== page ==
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The History of the
Anne Boarman and John Wellington Whistle Family
The History of the Anne
and John Wellington Whistle Family
Compiled information from Don
Brinn Interview, January 1998,
a family publication by Bonnie Brinn Phillips, and the files of Dru King
THE WHISTLE FAMILY
L to R Front: Clem Whistle, Morris Whistle, Chester Whistle, Rom Whistle, Dock Whistle, Wilsey Whistle
L to R Back: Artie Rose Whistle, John W. Whistle, Nola Whistle
John Wellington Whistle was
born December 15, 1861. His family arrived from Germany with Lord Baltimore before
the Civil War. Two brothers already lived here. They had settled in Owensville,
Kentucky, on the Ohio River, buying numerous acres of land at $2.00 per acre. John
would never know his father. Shortly after the family arrived in the United States, the
Civil War began. John's father died from yellow fever while in the service, never seeing
his youngest son (John). Before his death, John's father had participated in Sherman's
March to the Sea.
On December 4, 1886, John married Anne Boarman from the same area. Over the years, eight children would be born to them: Wilsey Alphonsus, Clement Hamilton, Nola Agnes, Arreatus Lawrence, Artie Rose, George Maurice, William Chester, and Joseph Rommie. They were fondly called the Big Eight.
Hard times hit the Whistle-Boarman family. Around 1890 they decided to move on down the Ohio River to a little town close to Mayfield, Kentucky, where John would work in the logging industry. Several of the Boarman family already lived in Fancyform, Kentucky, when John and Anne joined them there.
John Whistle was over forty when his wife died of tuberculosis, but he kept his family together. He had eight children to raise, ages ranging from the youngest at two years old to the oldest at eighteen years old. Bonnie Brinn Phillips remembers her grandfather: "He was a family man, a loner, both a roamer and a stay-put-er. Non-religious, perpetual talking machine, and not really very lovable. He tried his hand as a school teacher, farmer, logger, homesteader, store-keeper, and carpenter. He didn't stay with anything long, but managed to raise all of his childrent to be respectable, successful land owners."
After Anne died, John decided to move around. He wanted to go to West Tennessee, around Union City and Newburn, but couldn't find any land he liked. He'd heard about the government giving away land in New Mexico.
The three oldest boys and J. W. could each claim a quarter section of land there, but they decided to go ahead of time and rent some land first. They took cattle, horses and mules, leaving the younger Whistles behind. It didn't take them long to decided New Mexico was the wrong place to be. In the winter of 1909, the Whistle men drove the teams back to Hornersville, Missouri, and spent the winter there. By 1910 they were logging at Deering and Steele, Missouri, while buying farm land north of Steele.
At the turn of the 20th century, logging was also the major industry in Mississippi County, Arkansas. As the virgin timbered forests were cleared, farmers began to move in, buying the rich Delta lands for only a few dollars. In 1916, several families moved to Dell from Steele. The Wallace and Walls families were two. The Whistles also joined the migration. John bought land approximately one-half mile northwest of Dell, "right on the ditch, across from the colored church". He cleared it that same year and put in crops. The boys did most of the work. "I'm not sure Grandpa ever did anything." (Don Brinn) Two houses were also built in 1916 where their farm was located. Nola stayed at home and didn't marry for a very long time. She had become the mother figure at only age 14.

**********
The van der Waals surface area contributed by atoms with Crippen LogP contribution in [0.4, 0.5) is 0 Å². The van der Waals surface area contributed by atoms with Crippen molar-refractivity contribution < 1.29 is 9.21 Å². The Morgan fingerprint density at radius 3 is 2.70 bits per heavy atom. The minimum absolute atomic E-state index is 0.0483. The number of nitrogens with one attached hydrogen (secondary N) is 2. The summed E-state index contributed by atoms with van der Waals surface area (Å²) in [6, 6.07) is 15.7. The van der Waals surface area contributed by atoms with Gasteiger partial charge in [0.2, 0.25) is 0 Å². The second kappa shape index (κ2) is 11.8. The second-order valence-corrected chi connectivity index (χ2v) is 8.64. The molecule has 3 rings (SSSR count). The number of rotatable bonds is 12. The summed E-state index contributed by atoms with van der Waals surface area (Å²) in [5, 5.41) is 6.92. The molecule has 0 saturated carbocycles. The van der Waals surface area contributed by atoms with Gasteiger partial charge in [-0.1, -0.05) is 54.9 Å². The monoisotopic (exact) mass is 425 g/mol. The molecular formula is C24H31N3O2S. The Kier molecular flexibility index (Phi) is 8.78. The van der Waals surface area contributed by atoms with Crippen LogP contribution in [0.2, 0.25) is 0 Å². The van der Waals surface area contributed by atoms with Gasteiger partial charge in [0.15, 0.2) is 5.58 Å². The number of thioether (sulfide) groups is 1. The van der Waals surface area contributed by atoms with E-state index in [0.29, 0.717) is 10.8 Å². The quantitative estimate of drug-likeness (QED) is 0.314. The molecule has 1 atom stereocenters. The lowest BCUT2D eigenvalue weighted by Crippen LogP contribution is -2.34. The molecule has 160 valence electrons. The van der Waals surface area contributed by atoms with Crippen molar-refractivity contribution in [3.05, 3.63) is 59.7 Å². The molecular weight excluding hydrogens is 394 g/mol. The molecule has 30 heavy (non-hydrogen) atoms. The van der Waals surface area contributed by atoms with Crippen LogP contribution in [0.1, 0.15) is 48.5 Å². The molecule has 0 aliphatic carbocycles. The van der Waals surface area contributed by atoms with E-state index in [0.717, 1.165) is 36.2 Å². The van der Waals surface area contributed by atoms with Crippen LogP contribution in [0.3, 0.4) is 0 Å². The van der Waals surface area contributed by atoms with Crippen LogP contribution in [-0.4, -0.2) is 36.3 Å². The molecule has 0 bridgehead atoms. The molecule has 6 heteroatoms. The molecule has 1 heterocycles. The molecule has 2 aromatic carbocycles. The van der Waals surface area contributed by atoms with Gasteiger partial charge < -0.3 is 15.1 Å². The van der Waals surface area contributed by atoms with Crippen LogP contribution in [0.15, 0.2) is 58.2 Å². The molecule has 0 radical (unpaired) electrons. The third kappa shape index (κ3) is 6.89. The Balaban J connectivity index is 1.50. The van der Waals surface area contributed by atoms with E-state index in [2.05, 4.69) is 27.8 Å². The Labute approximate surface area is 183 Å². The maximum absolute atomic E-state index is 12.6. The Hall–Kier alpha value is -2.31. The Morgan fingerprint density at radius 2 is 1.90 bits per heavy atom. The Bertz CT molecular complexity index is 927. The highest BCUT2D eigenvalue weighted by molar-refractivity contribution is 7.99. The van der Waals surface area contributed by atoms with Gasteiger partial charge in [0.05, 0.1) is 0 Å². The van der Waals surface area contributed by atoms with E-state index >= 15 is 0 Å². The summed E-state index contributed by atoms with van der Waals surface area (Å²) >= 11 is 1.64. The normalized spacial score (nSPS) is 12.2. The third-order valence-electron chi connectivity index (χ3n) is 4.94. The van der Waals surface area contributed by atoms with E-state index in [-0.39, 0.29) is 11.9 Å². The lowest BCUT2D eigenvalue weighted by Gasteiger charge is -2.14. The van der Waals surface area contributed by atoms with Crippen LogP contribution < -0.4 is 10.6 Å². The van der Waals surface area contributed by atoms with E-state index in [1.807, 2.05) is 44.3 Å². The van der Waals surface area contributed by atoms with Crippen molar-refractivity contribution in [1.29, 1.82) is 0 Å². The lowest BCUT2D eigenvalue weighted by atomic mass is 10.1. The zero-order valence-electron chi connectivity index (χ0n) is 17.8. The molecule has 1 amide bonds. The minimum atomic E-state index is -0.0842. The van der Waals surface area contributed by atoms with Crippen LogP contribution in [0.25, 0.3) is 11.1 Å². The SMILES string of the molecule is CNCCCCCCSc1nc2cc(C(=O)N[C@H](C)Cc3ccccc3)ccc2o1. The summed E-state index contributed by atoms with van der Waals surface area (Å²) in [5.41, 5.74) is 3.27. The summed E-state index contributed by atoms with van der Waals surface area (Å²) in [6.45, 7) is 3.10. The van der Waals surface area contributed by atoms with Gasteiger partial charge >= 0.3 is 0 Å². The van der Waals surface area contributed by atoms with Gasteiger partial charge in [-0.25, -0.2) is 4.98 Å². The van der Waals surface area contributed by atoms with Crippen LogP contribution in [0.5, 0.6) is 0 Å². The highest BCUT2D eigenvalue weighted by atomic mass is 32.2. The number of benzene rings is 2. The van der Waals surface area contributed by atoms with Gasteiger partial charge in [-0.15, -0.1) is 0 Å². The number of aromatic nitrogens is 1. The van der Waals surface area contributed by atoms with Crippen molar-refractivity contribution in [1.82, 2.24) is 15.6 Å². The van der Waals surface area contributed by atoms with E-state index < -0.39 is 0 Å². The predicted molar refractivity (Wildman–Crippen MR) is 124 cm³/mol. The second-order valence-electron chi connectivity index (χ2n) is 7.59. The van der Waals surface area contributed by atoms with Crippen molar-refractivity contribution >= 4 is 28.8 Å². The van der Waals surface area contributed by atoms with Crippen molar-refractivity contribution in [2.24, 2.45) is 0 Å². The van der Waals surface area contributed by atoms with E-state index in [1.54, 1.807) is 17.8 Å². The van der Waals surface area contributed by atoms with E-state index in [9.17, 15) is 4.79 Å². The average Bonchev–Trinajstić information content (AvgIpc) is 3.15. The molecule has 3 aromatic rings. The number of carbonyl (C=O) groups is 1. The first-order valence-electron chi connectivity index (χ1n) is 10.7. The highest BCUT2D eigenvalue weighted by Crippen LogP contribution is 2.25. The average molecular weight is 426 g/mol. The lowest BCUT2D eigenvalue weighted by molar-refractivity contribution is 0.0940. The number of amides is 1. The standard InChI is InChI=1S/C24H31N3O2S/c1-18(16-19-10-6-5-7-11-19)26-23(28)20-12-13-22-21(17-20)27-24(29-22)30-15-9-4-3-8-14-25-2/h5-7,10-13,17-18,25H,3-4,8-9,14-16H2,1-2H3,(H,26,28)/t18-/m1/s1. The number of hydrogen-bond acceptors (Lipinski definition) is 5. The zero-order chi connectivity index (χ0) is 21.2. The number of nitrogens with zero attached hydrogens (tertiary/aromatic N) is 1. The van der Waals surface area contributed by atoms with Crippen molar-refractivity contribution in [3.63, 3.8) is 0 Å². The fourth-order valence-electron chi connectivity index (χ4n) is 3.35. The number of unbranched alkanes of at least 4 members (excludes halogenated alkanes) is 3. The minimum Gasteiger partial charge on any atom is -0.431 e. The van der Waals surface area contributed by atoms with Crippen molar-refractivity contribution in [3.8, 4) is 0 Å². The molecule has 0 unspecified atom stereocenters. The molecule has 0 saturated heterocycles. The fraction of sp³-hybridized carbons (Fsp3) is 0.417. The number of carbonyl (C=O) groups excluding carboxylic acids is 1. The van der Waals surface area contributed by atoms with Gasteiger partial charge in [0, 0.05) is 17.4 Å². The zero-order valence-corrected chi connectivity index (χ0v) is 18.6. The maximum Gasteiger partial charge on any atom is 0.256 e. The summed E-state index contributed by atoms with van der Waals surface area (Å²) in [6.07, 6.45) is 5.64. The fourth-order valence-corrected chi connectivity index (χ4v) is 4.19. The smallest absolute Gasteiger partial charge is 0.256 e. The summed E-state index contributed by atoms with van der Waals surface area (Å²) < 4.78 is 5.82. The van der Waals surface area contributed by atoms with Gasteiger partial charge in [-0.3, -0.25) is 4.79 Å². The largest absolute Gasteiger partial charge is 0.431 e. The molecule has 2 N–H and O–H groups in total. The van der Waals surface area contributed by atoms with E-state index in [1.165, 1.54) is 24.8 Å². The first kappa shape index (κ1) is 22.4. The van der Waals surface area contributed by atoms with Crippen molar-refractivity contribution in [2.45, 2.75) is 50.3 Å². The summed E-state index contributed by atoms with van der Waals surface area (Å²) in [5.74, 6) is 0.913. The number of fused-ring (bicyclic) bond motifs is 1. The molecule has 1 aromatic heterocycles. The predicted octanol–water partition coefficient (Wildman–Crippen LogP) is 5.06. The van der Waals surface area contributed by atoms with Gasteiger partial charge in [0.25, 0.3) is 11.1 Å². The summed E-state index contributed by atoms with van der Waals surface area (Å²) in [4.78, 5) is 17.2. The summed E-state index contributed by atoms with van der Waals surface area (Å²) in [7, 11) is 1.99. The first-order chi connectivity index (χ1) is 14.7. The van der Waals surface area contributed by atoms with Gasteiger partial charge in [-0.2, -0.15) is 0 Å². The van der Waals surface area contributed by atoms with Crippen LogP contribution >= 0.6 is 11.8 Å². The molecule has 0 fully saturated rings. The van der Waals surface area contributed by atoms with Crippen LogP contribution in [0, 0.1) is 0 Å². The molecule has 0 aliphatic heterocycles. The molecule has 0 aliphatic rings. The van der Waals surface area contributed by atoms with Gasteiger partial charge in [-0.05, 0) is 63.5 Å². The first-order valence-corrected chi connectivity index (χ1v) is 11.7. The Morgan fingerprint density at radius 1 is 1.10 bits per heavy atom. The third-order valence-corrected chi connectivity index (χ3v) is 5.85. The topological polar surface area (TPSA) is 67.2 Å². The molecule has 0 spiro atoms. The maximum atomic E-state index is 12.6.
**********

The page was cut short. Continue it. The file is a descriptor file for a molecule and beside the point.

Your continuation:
In 1923, J. W. owned a store in Dell, located on Main Street. The streets were gravel.
In 1927 a tornado hit Dell, killing four people. "Uncle Doc developed TB, which is what his mom died of, and never was very active physically. They went west for his health. They were back here when the storm hit, staying with the Winns. For some unknown reason, they went up to Dad and Mother's or they would've been killed, too. The storm stayed on the east side of the bayou for some reason." Both Mr. and Mrs. O.P. Winn were killed.
Whistle Family Records
John Wellington Whistle, born December 15, 1861,
and died January 19, 1941, married Anne Boarman, born September 15, 1966 and died November
28, 1904. To them were born eight children:
1. Wilsey Alphonsus Whistle, born December 4, 1886, and died January 12 1949, married Stella Crawford, born December 19, 1900.
2. Clement Hamilton Whistle, born August 16, 1888 and died January 9, 1952, married Irene Wall, born June 20, 1897 and died March 20, 1976.
3. Nola Agnes Whistle, born December 21, 1890 and died January 23, 1977, married John L. Lewis, born April 8, 1885 and died January 10, 1959.
4. Arreatus Lawrence Whistle, born August 7, 1893 and died July 28, 1955, married Tommie Winn Mc\onnel, born February 22, 1907 and died July 13, 1990.
5. Artie Rose Whistle, born September 29, 1895 and died September 28, 1992, married John Herbert Brinn, born February 13, 1889 and died February 25, 1970.
6. George Maurice Whistle, born July 7, 1898 and died December 23, 1972, married Rosalind Allen, born September 28, 1901 and died 1994.
7. William Chester Whistle, born February 19, 1900 and died May 26, 1953, married Gladice Geneva Vandiver, born January 7, 1902 and died November 17, 1990.
8. Joseph Rommie Whistle, born April 26, 1902 and died February 7, 1981, married Ruth Elah Gilmer, born April 30 1909 and died September 2, 1973.